– Emulsion: Crystals of silver bromide suspended in
gelatin substance; on one side (single-emulsion),
or both sides (double-emulsion) of base.
• Image is formed in the silver bromide crystals.
Screen-film System
• The screen-film
combination usually has a
speed quoted
– More sensitive (= fewer Xray photons to result in a
given image density) pairs
have higher speed
– At a particular energy!
Exposure to get a
standard level of film
density
Speed
Sensitivity
(mR)
1200
0.1
800
0.16
400
0.32
200
0.64
100
1.28
50
2.56
25
5.0
12
10.0
From Sprawls
Radiographic Cassette
• Ensures firm and uniform
contact between intensifying
screens and film sandwiched in
between
• Optical mirrors located outside
screens to direct light towards
film, maximize light
conversion efficiency
• Contains ID card and loaded
only one way into X-ray
machine
Image source: The Essential Physics of Medical Imaging
Film Density
• Density describes the overall blackness of the
radiograph
Image source: http://www.nurseslearning.com/courses/fice/fde0030/Imaging_terms.htm
Screen-film System
Thicker screens result in higher sensitivity but increase image blur
Other Detection Schemes
• Detection is a result of radiation interaction with
matter. Radiation interaction results in emission of by
products, e.g. electrons, electromagnetic radiation,
that can be sensed by instrumentation and recorded
by data acquisition systems
–
–
–
–
–
Gas-Filled Detectors
Scintillation Detectors
Flat-panel detectors
PSP plates
Solid State Detectors
Gas Filled Detectors
• Radiation ionizes the gas. Charges freed by ionization
produce a current.
Positive
Power Supply
Radiation
Ammeter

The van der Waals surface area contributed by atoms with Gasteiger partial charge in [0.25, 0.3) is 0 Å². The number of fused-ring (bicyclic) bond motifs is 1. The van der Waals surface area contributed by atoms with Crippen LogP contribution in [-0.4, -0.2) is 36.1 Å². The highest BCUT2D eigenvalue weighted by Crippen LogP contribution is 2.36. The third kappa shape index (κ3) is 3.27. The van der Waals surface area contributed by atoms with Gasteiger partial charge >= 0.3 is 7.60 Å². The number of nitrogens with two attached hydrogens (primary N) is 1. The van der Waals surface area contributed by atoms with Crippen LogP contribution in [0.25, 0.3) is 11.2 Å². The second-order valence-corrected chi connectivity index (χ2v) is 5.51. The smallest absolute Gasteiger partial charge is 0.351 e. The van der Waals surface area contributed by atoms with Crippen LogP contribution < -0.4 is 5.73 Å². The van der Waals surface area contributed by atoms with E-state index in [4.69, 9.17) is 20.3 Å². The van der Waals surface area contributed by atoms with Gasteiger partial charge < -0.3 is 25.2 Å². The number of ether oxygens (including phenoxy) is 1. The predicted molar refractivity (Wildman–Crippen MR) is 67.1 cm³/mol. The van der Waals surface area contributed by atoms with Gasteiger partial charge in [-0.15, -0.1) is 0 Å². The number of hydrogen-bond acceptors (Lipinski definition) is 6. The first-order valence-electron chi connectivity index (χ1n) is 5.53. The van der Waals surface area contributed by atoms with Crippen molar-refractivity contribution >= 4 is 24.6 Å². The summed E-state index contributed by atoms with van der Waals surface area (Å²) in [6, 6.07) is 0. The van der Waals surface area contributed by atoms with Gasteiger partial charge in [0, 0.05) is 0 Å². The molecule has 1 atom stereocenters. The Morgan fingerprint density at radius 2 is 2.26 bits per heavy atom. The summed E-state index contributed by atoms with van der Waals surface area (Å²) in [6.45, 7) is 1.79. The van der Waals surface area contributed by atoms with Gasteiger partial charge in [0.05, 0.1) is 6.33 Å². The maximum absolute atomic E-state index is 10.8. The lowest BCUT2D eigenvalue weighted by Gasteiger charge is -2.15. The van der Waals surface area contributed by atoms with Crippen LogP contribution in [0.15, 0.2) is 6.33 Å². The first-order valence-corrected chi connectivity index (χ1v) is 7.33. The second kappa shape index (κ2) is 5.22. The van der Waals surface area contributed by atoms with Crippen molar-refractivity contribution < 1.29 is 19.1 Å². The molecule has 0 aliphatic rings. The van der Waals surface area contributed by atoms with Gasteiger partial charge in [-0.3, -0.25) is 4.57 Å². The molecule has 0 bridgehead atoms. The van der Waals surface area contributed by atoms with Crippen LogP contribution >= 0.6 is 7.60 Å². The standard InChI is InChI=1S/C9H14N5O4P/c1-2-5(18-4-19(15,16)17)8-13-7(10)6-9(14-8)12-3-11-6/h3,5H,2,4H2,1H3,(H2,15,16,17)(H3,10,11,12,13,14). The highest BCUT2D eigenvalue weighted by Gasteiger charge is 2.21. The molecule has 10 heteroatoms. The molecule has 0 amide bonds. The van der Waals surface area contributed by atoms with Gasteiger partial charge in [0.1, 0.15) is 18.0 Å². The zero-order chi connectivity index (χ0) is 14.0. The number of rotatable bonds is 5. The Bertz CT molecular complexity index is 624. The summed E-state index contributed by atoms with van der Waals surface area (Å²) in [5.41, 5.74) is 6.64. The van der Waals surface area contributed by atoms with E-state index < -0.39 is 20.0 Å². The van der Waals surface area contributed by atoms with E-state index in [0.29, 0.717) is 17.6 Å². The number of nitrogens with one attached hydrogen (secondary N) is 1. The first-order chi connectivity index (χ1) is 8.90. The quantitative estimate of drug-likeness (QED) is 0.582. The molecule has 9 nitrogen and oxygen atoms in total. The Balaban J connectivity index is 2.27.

Negative
Gas Chamber
Resistance R
Gas Filled Detectors
• Radiation interacts
with gas and ionizes its
atoms
• Freed electrons interact
with gas and ionize
more atoms amplification
Ionization
Chambers
Proportional
Counters
Geiger Mueller
Counters
Collected
Charge
– Ionization chamber: No
amplification
– Proportional counter:
Amplification up to 106
times
– Geiger-Muller counter:
Very strong avalanche
Voltage
Spatial sensitivity is lacking – Not used for
imaging
Scintillation Detectors
• Interaction of X-rays with some materials (CsI, cadmium zinc
telluride - CZT) produces ‘scintillation’ or “flash of light”.
scintillator
X-ray
Not capable of handling high photon flux.
Visible
light
Electrical pulse
photomulitplier
The pulse can tell
you about the energy
of the incident
photon.
Photomultiplier Tube
• Photomultiplier tube (PMT) converts light into
electric current by photoelectric effect
Dynodes
Photocathode
photons
grid
Anode
Flat-panel Detectors
Scintillator
Light coupling
Lightsensitive
digital
detector
(CCD
array)
Varian Medical Systems
Photostimulable Phosphor Plates
• PSP plates
• X-rays excite electrons which are trapped in
the material lattice.
• Later, the plate is scanned by a laser in a “plate
reader” which frees the electrons locally and
digitizes the image.
• The plate can be reused.
• Plugs in to the film-screen cassette slot.
Solid State Detectors
• They are compact semiconductors. Electrical
conductivity of semiconductor is sensitive to
impurities. The depletion layer is sensitive to
radiation and electric current flow through,
thus the measured current is a measure of
+
_
radiation.
n-type
----------------------------------------
depletion
layer
++++++++++
++++++++++
++++++++++
Radiation or incident particles
p-type
X-ray Image Detection
• Screen-film: Still in use
• PSP Plates: Displacing screen-film in many
applications
• Flat-panel: Increasing use but expensive
• Solid state: Still in development for X-ray
• Scintillation detectors: Not fast enough for X-ray
imaging, but still important research tools.
– SPECT imaging
• Gas counter: Not useful for imaging but used for
active measurement of patient exposure.